Actively Looking for God, August 13, 2017
Actively Looking for God
(Sing) “Way way back, many centuries ago; not long after the Bible began.
“Jacob lived in the land of Canaan, a fine example of a family man.
“Jacob, Jacob and Sons, depended on farming to earn their keep.
“Jacob, Jacob and Sons, spent all the day in fields with sheep.”
That’s how Andrew Lloyd Webber’s musical, Joseph and the Amazing Technicolor Dreamcoat opens. Surprisingly, except for the coat, they get the story mostly right. That multi–coloured coat is actually the result of a mistranslation in the King James Bible—and that’s what most people remember about this story.
It’s the story about Joseph, Jacob’s second youngest son. The last 14 chapters of Genesis is a short story. It hardly ever mentions God—and yet God is there all along in the background. Part of what this story is all about is actively looking for God’s presence in life.
I think we do the same kind of thing in our own lives. We know God is there, even though we hardly ever mention it. If we want to see God, we have to look pretty actively. And usually, we see God after the fact, with hindsight.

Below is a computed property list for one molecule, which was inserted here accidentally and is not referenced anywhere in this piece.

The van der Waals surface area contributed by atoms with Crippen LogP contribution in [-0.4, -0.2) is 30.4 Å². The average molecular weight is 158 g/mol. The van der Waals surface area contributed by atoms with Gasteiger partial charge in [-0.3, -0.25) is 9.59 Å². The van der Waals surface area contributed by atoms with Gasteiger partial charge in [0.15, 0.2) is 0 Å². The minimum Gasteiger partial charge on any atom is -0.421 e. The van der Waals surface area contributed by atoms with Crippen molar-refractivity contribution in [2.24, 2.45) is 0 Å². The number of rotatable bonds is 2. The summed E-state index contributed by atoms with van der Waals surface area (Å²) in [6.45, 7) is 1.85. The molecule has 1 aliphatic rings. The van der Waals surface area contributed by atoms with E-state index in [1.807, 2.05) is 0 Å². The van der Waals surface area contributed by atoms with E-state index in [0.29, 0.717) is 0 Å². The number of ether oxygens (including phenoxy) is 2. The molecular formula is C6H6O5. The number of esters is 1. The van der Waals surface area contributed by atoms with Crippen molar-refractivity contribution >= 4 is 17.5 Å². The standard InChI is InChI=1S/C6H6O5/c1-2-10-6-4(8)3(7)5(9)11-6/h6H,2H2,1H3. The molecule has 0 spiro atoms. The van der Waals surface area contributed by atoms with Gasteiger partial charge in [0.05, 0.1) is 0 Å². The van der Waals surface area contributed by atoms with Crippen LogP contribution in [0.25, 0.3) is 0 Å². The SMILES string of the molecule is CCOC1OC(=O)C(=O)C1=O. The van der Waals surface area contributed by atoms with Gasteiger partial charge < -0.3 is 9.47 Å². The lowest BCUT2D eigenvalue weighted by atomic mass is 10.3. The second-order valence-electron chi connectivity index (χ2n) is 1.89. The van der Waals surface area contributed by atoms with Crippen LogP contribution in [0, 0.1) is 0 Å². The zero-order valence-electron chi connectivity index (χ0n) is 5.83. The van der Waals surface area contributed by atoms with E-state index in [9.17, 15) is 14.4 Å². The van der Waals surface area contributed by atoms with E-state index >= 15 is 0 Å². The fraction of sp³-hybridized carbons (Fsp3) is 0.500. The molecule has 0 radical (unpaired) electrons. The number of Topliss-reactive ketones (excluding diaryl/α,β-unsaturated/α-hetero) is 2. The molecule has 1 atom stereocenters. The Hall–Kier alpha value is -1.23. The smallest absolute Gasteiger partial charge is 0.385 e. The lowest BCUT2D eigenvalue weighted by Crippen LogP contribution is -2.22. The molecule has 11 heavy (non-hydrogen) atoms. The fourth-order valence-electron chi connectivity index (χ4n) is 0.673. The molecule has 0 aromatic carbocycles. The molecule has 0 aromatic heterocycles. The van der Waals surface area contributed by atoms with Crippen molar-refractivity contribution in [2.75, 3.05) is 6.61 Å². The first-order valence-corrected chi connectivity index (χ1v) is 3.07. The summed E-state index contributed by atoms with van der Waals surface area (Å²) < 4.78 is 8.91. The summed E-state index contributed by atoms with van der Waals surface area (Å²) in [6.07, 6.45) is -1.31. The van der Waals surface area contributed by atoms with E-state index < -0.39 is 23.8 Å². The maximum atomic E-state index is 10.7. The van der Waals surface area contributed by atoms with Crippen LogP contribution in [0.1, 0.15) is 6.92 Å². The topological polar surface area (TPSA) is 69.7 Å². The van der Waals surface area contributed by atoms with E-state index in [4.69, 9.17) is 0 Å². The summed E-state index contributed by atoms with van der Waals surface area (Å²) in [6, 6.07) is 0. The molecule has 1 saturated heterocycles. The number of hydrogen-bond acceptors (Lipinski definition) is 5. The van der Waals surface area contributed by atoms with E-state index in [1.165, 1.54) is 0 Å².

Let me give you an example.
When I went through my depression some 17 years ago, I didn’t see God’s hand in what was happening to me. I was so focused on how bad life was. I didn’t care anymore. Life had lost all meaning, and I thought that the world would just be better off without me.
But I didn’t stay in that dark place. With the support of family and some good friends, and with the help of a couple of outstanding psych nurses, I came through it. I learned to love myself again—and I learned to love life again.
In the years since then, I have reflected on my life—on how I got to that dark place, on what I learned from it. That’s what we do—we look back over our lives to try and make sense of what happened.
So here I am 17 years later, and now I can see where God was present. Most particularly, God was there in my daughter Yvonne and one psych nurse, Chloe. I call them my redeemers, my saviours. They delivered me from that darkness. God was also present in some of the things I learned about being gentle with myself and with others.
I think that’s the kind of thing that’s going on in these stories in the Bible. God’s people are looking back on their history. As they tell their stories, the see God in hindsight, working in their stories and their lives. Most often, God’s presence isn’t found in miraculous things. Usually, they see God in ordinary events and ordinary people—like Yvonne and Chloe.